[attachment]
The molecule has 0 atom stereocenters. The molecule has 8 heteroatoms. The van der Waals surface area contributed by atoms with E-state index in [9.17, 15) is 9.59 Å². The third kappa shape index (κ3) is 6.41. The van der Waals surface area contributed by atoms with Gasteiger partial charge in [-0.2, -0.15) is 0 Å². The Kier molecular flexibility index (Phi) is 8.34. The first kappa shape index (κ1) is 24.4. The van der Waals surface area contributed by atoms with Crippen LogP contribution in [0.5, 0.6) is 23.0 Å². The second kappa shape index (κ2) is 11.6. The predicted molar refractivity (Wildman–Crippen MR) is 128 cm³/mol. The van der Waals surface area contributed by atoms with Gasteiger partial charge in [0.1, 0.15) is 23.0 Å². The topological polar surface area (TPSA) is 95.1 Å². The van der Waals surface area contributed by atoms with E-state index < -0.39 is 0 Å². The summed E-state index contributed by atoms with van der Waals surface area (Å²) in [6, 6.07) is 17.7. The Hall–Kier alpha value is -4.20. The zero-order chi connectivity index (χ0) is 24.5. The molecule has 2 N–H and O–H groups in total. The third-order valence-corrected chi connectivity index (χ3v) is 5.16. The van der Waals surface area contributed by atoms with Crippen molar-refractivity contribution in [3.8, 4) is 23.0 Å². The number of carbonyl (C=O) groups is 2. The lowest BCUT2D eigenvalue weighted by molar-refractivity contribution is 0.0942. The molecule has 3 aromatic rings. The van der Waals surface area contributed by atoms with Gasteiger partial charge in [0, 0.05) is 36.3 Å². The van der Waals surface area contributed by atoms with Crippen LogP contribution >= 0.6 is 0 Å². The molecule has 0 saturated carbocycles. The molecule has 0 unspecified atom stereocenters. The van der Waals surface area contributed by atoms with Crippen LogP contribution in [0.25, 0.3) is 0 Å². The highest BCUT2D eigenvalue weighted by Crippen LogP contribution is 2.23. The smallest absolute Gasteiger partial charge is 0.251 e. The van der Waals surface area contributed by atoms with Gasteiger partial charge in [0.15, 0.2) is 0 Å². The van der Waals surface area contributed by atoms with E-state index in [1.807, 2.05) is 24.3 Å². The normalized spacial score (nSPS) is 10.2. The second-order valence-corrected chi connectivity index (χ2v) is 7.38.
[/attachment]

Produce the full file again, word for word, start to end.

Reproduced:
The molecule has 0 atom stereocenters. The molecule has 8 heteroatoms. The van der Waals surface area contributed by atoms with E-state index in [9.17, 15) is 9.59 Å². The third kappa shape index (κ3) is 6.41. The van der Waals surface area contributed by atoms with Gasteiger partial charge in [-0.2, -0.15) is 0 Å². The Kier molecular flexibility index (Phi) is 8.34. The first kappa shape index (κ1) is 24.4. The van der Waals surface area contributed by atoms with Crippen LogP contribution in [0.5, 0.6) is 23.0 Å². The second kappa shape index (κ2) is 11.6. The predicted molar refractivity (Wildman–Crippen MR) is 128 cm³/mol. The van der Waals surface area contributed by atoms with Gasteiger partial charge in [0.1, 0.15) is 23.0 Å². The topological polar surface area (TPSA) is 95.1 Å². The van der Waals surface area contributed by atoms with E-state index < -0.39 is 0 Å². The summed E-state index contributed by atoms with van der Waals surface area (Å²) in [6, 6.07) is 17.7. The Hall–Kier alpha value is -4.20. The zero-order chi connectivity index (χ0) is 24.5. The molecule has 2 N–H and O–H groups in total. The third-order valence-corrected chi connectivity index (χ3v) is 5.16. The van der Waals surface area contributed by atoms with Crippen molar-refractivity contribution in [3.8, 4) is 23.0 Å². The number of carbonyl (C=O) groups is 2. The lowest BCUT2D eigenvalue weighted by molar-refractivity contribution is 0.0942. The molecule has 3 aromatic rings. The van der Waals surface area contributed by atoms with Gasteiger partial charge in [0, 0.05) is 36.3 Å². The van der Waals surface area contributed by atoms with Crippen LogP contribution >= 0.6 is 0 Å². The molecule has 0 saturated carbocycles. The molecule has 0 unspecified atom stereocenters. The van der Waals surface area contributed by atoms with Crippen LogP contribution in [0.25, 0.3) is 0 Å². The highest BCUT2D eigenvalue weighted by Crippen LogP contribution is 2.23. The smallest absolute Gasteiger partial charge is 0.251 e. The van der Waals surface area contributed by atoms with Gasteiger partial charge in [0.15, 0.2) is 0 Å². The van der Waals surface area contributed by atoms with E-state index in [1.807, 2.05) is 24.3 Å². The normalized spacial score (nSPS) is 10.2. The second-order valence-corrected chi connectivity index (χ2v) is 7.38.